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Monday, 9 December 2002
Page: 7372

Senator LUNDY (1:24 PM) —by leave—I move amendments (R5), (6), (R7), (8), (R9) and (R10) on sheet 2753:

(R5) Schedule 2, item 60, page 29 (line 26) to page 30 (line 4), omit subsections (5) to (7).

(6) Schedule 2, item 60, page 30 (line 30), omit “or (6)”.

(R7) Schedule 2, item 62, page 33 (lines 20 to 28), omit subsections (7) to (9).

(8) Schedule 2, item 62, page 35 (lines 20 to 22), omit subsection (17).

(R9) Schedule 2, item 95, page 51 (after line 8), at the end of subsection (2), add:

Note: Section 152AH contains a list of matters to be taken into account in determining whether terms and conditions are reasonable.

(R10) Schedule 2, item 95, page 51 (lines 9 to 20), omit subsections (3) to (6).

I seek some clarification. As I understand it, we still need to return to previous Democrat amendments.

The TEMPORARY CHAIRMAN (Senator Ferguson)—Yes.

Senator LUNDY —As stated in our speech in the second reading debate, Labor have concerns about the ministerial power of direction under the new special anticipatory access provisions. There is a major difference between the new special anticipatory arrangements and the existing ordinary access arrangements. The new special anticipatory category requires the ACCC to take into account the views of the minister by disallowable instrument in determining whether or not to grant anticipatory access undertakings or exemptions. To ensure legislative parity between special, or anticipatory, and ordinary undertakings and exemption provisions, Labor's amendments remove the ministerial power of directions under the new special anticipatory access provisions.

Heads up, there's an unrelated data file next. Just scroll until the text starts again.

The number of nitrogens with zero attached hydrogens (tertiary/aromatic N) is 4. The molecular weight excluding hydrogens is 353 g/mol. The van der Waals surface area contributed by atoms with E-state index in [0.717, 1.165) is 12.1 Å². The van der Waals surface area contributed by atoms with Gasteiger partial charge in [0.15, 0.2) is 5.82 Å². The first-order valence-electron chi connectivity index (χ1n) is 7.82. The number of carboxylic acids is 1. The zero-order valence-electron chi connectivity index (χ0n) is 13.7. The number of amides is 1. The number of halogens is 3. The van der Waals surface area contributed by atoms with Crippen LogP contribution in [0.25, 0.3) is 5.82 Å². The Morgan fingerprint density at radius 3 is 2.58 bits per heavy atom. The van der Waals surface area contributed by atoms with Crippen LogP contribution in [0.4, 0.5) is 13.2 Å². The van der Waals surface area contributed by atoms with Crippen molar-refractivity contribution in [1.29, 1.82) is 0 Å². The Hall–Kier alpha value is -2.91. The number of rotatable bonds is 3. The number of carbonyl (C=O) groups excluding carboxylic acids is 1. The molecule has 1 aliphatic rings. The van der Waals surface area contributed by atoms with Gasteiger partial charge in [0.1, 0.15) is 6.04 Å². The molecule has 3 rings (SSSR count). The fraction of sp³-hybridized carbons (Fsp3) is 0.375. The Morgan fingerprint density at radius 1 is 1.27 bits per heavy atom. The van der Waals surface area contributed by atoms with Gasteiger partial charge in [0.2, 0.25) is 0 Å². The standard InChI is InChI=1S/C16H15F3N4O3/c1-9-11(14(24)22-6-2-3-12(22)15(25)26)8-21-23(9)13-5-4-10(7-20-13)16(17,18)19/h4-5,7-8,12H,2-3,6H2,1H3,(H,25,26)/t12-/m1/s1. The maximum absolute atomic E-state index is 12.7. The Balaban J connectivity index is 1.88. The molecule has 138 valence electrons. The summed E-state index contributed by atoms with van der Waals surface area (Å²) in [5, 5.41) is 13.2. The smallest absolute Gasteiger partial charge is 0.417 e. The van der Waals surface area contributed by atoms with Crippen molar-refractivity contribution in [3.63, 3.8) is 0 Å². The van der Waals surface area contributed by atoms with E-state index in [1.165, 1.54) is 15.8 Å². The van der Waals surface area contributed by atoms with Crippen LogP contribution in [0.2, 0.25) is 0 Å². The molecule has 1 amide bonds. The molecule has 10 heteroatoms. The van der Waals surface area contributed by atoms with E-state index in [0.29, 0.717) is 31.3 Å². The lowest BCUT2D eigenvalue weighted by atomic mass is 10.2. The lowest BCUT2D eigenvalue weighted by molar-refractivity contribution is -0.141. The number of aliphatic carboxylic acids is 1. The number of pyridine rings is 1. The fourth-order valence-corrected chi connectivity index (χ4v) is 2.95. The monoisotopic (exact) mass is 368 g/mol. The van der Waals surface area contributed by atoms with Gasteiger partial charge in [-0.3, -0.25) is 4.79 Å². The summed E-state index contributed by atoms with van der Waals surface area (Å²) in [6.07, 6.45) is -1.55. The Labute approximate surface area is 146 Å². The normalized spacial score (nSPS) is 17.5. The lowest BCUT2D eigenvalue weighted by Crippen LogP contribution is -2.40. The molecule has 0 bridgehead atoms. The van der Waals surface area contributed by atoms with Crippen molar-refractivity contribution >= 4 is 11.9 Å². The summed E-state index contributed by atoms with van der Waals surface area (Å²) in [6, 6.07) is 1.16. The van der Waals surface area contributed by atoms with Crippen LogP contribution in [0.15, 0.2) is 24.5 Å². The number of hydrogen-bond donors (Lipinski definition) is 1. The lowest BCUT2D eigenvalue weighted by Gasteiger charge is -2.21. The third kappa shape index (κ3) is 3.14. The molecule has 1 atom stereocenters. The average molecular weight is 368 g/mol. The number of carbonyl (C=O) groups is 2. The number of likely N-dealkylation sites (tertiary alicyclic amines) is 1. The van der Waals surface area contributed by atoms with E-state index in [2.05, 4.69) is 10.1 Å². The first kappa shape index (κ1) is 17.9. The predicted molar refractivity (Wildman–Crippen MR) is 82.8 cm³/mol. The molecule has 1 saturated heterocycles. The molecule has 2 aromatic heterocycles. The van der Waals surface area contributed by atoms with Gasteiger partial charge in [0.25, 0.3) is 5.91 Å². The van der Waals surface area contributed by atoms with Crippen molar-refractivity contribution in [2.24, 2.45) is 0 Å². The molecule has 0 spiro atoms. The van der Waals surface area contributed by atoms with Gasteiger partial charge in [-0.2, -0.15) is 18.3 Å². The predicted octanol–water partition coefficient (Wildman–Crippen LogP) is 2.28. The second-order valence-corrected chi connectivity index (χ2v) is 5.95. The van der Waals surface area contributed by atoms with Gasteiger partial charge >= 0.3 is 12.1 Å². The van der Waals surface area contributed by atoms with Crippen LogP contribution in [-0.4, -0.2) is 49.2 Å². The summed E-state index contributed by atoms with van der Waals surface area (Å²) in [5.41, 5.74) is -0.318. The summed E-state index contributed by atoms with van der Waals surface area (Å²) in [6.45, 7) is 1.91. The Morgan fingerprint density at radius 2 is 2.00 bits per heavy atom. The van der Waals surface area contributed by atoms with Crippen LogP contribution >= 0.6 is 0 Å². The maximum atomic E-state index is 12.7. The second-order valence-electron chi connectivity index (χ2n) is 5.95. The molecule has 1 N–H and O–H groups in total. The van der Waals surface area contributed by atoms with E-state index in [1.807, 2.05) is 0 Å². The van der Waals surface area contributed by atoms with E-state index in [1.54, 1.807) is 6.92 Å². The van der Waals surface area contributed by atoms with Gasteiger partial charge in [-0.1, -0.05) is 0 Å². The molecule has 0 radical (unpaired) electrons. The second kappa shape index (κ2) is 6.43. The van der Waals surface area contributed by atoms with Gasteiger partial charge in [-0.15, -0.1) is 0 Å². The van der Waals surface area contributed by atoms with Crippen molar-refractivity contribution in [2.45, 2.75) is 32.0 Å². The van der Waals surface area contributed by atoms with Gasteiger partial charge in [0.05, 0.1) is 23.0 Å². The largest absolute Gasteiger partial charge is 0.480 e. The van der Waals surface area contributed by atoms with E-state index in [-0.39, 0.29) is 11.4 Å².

Given the current controversy over the Foxtel-Optus content sharing deal, it is important that the government ensures that access arrangements legislated for anticipatory services are the same as those for existing ordinary services. The ACCC should continue to use the long-term interests of end users test to guide its access decisions. The ACCC should not be subject to undue political interference. It must be left to do its job. I would like to quote the minister from a few minutes ago in this debate. He stated himself that he would rather see the ACCC's objectivity `unquestioned' in relation to ministerial direction. I look forward to the government's support in relation to this amendment.

I believe Labor's amendments will ease concerns that the regulator could be influenced by the short-term political considerations of the minister rather than using the existing long-term interests of end users test, as is currently the case for ordinary access decisions. I think this very important amendment is worthy of support as it will strengthen the anticipatory access provisions, which Labor supports in principle. I would be interested to hear what other parties have to say, and I would like to make a few more comments before we conclude this aspect of the debate.